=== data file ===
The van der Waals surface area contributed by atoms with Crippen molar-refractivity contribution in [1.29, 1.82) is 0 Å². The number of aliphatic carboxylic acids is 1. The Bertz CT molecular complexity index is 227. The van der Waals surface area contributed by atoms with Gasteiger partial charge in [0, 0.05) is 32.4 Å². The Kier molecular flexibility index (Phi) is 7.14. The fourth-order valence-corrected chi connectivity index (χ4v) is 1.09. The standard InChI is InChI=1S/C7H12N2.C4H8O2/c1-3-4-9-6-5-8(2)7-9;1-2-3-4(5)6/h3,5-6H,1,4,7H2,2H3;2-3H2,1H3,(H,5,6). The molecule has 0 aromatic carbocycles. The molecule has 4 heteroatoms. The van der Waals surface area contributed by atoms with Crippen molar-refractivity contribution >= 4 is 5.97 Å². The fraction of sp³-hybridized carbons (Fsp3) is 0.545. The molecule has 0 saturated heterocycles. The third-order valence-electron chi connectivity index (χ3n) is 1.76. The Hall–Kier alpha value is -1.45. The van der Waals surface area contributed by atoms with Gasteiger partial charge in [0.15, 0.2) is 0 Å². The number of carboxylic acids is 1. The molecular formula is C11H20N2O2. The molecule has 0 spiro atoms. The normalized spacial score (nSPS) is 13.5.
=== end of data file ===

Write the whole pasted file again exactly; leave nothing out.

The van der Waals surface area contributed by atoms with Crippen molar-refractivity contribution in [1.29, 1.82) is 0 Å². The number of aliphatic carboxylic acids is 1. The Bertz CT molecular complexity index is 227. The van der Waals surface area contributed by atoms with Gasteiger partial charge in [0, 0.05) is 32.4 Å². The Kier molecular flexibility index (Phi) is 7.14. The fourth-order valence-corrected chi connectivity index (χ4v) is 1.09. The standard InChI is InChI=1S/C7H12N2.C4H8O2/c1-3-4-9-6-5-8(2)7-9;1-2-3-4(5)6/h3,5-6H,1,4,7H2,2H3;2-3H2,1H3,(H,5,6). The molecule has 0 aromatic carbocycles. The molecule has 4 heteroatoms. The van der Waals surface area contributed by atoms with Crippen molar-refractivity contribution >= 4 is 5.97 Å². The fraction of sp³-hybridized carbons (Fsp3) is 0.545. The molecule has 0 saturated heterocycles. The third-order valence-electron chi connectivity index (χ3n) is 1.76. The Hall–Kier alpha value is -1.45. The van der Waals surface area contributed by atoms with Gasteiger partial charge in [0.15, 0.2) is 0 Å². The number of carboxylic acids is 1. The molecular formula is C11H20N2O2. The molecule has 0 spiro atoms. The normalized spacial score (nSPS) is 13.5.